Judas Priest, Stained Class (1978)
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Judas Priest, ‘Stained Class’ (1978)

A crucial turning point in Judas Priest’s career – and in the history of metal – 1978’s Stained Class was where the British band jettisoned the last remaining vestiges of their early progressive-rock leanings, and went for the jugular with faster, tighter and more menacing songs like “Exciter,” “White Heat, Red Hot” and “Invader”; even the album’s lone power ballad, “Beyond the Realms of Death,” sounded downright economical compared to their previous work. Although Stained Class would later be used as Exhibit A in an infamous “backwards masking” court case (brought against the band by the family of a teenager who killed himself after allegedly listening to the track “Better by You, Better Than Me”), the album put Priest on the U.S. charts for the first time, and helped steal the thunder of British punk by igniting what would become known as the New Wave of British Heavy Metal. “It was an exciting time for the band,” frontman Rob Halford told Classic Rock in 2011. “There was a lot of self-belief in what we were about to do and a sense of adventure. When you think about the intensity of tracks like ‘Exciter,’ for example, or ‘Invader’ or ‘Savage,’ maybe it was a reaction to what was going on around us. It kind of turned the fires up under our feet: ‘We’re a fucking metal band, mate, and this is what we love to do. Get an earful of this.'” D.E.

Diamond Head, Lightning to the Nations (1980)
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Diamond Head, ‘Lightning to the Nations’ (1980)

First issued in a plain white sleeve with no song titles, Diamond Head’s debut album rode alongside the tidal wave of landmark New Wave of British Heavy Metal releases in 1980. Unique among peers like Saxon and Def Leppard, Diamond Head cleaned up hard rock’s sweat and excess, trimming song lengths and providing a streamlined answer to Led Zeppelin’s Page and Plant in the plaintive wails of Sean Harris and the muscular, stadium-ready guitar riffs of Brian Tatler. For Lightning to the Nations, the pair crafted intricate, almost orchestrally structured songs such as “The Prince,” “Sucking My Love” and “Am I Evil?” that went through riffs like they were a dime a dozen. Although ill-fated business luck hampered their progress, fans rated them highly. Lars Ulrich has called Lightning‘s highly memorable collection of straightforward riff-based anthems, “some of the greatest songs of all time.” Indeed, Metallica went on to cover five of the album’s seven tracks, notably “Helpless” and “Am I Evil?” in the recording studio as well as stadiums worldwide for more than 30 years. I.C.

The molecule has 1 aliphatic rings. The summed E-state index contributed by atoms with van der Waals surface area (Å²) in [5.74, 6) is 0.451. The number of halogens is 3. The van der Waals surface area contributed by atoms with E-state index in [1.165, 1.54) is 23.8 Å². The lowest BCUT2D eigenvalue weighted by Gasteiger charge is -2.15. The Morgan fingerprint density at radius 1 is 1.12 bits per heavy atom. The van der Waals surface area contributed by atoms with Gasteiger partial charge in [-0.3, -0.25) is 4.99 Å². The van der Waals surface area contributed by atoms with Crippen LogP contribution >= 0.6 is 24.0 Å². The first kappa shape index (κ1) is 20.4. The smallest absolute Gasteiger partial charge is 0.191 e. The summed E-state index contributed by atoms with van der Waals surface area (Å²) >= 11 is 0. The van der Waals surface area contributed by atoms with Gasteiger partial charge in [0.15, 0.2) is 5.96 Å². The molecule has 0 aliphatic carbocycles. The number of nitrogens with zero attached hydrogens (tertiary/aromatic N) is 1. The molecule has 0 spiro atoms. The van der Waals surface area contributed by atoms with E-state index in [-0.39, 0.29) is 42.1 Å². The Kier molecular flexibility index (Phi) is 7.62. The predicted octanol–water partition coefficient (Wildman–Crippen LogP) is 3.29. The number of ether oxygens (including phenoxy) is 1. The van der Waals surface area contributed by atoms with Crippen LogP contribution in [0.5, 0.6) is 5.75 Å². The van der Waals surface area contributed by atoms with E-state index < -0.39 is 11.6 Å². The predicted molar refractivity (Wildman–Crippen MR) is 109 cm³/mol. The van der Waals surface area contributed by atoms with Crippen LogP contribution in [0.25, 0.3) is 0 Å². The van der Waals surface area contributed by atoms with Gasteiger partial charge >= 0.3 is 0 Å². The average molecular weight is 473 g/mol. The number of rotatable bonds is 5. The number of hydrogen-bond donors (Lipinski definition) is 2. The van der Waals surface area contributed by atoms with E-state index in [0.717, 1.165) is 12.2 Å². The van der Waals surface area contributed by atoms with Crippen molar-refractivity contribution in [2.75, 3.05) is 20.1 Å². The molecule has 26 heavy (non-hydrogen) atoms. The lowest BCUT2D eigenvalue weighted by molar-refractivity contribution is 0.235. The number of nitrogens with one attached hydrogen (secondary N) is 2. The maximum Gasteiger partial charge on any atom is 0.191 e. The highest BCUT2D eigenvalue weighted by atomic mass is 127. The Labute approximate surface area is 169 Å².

Kyuss, Blues for the Red Sun (1992)
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Kyuss, ‘Blues for the Red Sun’ (1992)